Appeals Court Rules Monkey Can’t Own Copyright to Selfie It Took

Macca monkey selfie (Wikipedia / Public domain)
Wikipedia / Public domain

An appeals court has ruled that an Indonesian monkey cannot own the copyright to a selfie it took.

According to Engadget, the appeals court “affirmed the lower court’s decision that Naruto, the seven-year-old crested macaque in the selfie, can’t file a copyright claim for the photo,” despite the fact that it took the photo in 2011 “using a camera owned by photographer David Slater when he visited Tangkoko reserve on the island of Sulawesi, Indonesia.”

Judge N. Randy Smith declared, “[W]e conclude that this monkey — and all animals, since they are not human — lacks statutory standing under the Copyright Act.”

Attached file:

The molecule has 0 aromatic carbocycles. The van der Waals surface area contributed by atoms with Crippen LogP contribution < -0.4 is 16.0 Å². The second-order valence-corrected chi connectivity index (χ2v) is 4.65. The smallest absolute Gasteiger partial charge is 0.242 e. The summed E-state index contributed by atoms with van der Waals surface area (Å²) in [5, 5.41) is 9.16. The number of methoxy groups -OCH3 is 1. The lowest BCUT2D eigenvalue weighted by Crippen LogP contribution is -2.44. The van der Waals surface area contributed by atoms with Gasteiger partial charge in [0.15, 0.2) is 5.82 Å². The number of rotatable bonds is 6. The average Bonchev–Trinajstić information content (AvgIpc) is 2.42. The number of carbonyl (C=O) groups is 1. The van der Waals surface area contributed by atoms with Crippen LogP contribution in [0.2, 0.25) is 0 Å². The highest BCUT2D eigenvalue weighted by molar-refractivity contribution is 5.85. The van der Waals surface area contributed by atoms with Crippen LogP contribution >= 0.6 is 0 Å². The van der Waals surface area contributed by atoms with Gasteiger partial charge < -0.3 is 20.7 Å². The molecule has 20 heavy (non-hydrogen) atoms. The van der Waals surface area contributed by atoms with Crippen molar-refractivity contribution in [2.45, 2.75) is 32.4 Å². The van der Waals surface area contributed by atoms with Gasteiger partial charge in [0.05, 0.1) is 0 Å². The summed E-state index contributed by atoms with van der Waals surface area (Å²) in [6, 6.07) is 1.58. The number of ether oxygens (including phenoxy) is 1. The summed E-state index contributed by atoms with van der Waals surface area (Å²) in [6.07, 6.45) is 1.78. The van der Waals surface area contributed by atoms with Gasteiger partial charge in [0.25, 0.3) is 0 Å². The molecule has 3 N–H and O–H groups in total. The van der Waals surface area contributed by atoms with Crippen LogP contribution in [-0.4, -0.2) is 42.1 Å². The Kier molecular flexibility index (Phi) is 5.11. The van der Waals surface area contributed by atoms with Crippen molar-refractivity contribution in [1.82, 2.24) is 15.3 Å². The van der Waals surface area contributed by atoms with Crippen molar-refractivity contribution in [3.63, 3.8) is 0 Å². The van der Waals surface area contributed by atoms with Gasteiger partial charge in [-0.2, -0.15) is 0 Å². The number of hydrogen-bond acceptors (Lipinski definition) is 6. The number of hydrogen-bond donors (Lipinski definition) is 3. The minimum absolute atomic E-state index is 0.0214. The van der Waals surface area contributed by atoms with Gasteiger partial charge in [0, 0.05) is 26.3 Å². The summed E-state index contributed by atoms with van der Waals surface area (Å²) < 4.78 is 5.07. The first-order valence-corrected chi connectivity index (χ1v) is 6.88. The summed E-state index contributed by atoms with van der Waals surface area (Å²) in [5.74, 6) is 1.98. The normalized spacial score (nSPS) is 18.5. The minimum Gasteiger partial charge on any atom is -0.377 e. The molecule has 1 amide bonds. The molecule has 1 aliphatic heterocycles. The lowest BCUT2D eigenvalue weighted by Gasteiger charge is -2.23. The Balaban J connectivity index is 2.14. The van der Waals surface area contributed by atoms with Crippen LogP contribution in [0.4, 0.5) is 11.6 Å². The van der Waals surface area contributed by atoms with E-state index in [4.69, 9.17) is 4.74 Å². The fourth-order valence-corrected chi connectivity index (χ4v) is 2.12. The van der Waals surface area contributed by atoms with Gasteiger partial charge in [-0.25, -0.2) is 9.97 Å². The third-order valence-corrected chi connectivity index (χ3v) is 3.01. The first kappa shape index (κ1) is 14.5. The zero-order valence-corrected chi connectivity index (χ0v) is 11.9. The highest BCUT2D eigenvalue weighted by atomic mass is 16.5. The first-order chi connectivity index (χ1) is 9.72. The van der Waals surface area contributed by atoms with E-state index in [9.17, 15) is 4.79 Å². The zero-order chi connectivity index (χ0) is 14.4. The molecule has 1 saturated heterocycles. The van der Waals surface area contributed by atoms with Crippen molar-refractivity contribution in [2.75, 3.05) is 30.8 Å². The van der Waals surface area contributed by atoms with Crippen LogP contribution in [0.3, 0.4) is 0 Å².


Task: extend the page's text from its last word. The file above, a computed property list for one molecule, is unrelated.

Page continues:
PETA had filed a lawsuit on behalf of Naruto against Slater over the copyright, arguing the photo and its revenue belonged to the monkey, however, Judge Smith decided that PETA’s “real motivation in this case was to advance its own interests, not Naruto’s.”

Last year, Slater claimed he had become broke over the lawsuit.

The Guardian reported that Slater “could not afford the air fare to San Francisco” to attend a hearing. “Nor can he afford to replace his broken camera equipment, or pay the attorney who has been defending him.”

Charlie Nash is a reporter for Breitbart Tech. You can follow him on Twitter @MrNashington, or like his page at Facebook.

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